I have this theory that our lives are in the hands of eighth graders.
It’s not a pleasant thought. Don’t I know it. But I can already see their sticky fingers and scrunched eyebrows and scrutinizing choices over where, oh where do I place this next piece of fabric?
Picture yourself as a square of fabric. Or a newspaper clipping. A painting from the antique shop downtown. Anything, really, that holds your heart upon its color palette and marks your soul with the sort of thing that made businessmen long ago stumble over the word Brand.
You are a brand. In the form of a fabric square. Held in the hands of an awkward eighth grader. Musing over his or her next decision in art class during fourth period, stomach churning because it’s almost lunchtime but somebody’s got to make a decision about your life.
Somebody’s got to mark the bland canvas, the wooden sphere, that holds each of us together. Binds us in its mess of mistakes and disasters and catastrophes and triumphs, though it often feels like triumphs are set back by all the umphs heading toward failure.
It often feels like it’d be easier to wait until after lunchtime before making a decision about where to place yourself on that canvas. What corner of the sphere should you papier-mâché your square of fabric?
Because once it escapes the fingertips of that eighth grader and superglues itself to a place, it feels like Losing Something. Like Permanent. Like Oh No, Why Oh Why Did I Let Myself Do That?
But if it’s any consolation—and maybe, quite frankly, it isn’t—there are thirty eighth graders in that classroom. Each with a new sphere or canvas, depending on whether they follow the logic that the earth is round or flat. Depending on whether or not they are Travelers and Explorers or Inhabitants and Dwellers.
And unless two of them push their art desks together and collaborate on creating you a habitat, a place to call Home, you’ll have thirty different answers to that question of Where Do I Belong? And What Do I Do Next?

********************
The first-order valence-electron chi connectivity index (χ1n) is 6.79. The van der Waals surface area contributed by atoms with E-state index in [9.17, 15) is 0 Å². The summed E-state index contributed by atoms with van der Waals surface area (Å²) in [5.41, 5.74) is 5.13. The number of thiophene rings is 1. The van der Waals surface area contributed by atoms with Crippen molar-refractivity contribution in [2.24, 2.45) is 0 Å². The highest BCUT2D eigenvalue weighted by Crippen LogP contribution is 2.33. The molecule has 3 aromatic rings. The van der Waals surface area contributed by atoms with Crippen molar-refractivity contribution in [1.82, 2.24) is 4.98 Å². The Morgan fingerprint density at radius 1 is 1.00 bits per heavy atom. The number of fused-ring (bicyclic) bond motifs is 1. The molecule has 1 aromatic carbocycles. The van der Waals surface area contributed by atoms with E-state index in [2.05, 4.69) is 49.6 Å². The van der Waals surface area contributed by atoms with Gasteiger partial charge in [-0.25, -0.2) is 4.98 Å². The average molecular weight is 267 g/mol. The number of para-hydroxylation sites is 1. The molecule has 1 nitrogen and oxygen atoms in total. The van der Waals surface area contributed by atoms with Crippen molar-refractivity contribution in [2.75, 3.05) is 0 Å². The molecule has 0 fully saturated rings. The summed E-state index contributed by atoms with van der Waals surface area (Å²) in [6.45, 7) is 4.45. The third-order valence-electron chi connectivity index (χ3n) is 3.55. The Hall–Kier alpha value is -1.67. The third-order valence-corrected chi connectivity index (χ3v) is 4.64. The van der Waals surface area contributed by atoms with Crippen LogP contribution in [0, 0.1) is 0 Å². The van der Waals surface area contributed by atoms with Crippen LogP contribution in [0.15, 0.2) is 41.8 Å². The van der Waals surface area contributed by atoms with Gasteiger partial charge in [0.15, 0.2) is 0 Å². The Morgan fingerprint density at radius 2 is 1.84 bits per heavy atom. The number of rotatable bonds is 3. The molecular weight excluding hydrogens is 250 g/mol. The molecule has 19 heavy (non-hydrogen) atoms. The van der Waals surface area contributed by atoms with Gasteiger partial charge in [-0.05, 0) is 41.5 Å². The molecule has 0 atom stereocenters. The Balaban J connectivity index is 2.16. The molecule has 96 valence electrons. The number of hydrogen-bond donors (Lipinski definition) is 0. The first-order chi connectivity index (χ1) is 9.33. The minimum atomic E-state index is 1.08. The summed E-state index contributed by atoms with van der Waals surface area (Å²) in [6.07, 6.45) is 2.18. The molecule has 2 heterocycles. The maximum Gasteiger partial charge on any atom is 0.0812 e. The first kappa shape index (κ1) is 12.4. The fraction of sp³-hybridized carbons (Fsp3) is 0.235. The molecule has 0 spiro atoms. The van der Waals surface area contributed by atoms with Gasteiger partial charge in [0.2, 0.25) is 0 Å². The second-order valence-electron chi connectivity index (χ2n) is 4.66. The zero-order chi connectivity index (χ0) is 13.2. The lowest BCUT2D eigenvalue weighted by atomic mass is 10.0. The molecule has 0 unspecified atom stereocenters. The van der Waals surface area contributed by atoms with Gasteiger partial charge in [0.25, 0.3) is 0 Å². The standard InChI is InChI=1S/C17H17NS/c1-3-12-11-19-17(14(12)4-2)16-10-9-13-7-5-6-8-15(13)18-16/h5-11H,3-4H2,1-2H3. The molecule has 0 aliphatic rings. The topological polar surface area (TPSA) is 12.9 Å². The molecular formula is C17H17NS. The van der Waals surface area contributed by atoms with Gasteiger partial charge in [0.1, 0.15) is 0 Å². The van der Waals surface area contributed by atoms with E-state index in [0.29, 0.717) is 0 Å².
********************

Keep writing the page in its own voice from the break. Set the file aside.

Because your life is an art project. Imperfect and chaotic. And always starting over if necessary.
A little bit like that art classroom the seconds before the bell rings and seats squeak against the tile floor and the hallway fills with faces that have seen much different places.
Places that are given no discussion, like the closet of their bedrooms, parents’ voices coming up through the air vent at their toes. Like the speckled bathtub, when even a thirty-minute shower feels much too short.
There are places we go to get free and places we go to get away. And hopefully, you’ll find yourself in a classroom with thirty eighth graders where more than half of them wish to set you on street corners and rooftops and the crust of the world, ocean water kissing your toes.
But if not, you just get yourself down to Michael’s and buy a new canvas. Layer a new sphere. Cut a couple more scraps of newspaper or magazine articles or bits of cotton from the t-shirts of your childhood t-ball teams.
And begin again.
Until you land your nomadic self somewhere you’re proud of.
By the way, every month I send out a short + sweet newsletter brimming with cool finds related to the monthly theme. It'd be stellar if you subscribed. If it's not worthy, it doesn't go in the newsletter. That. Simple.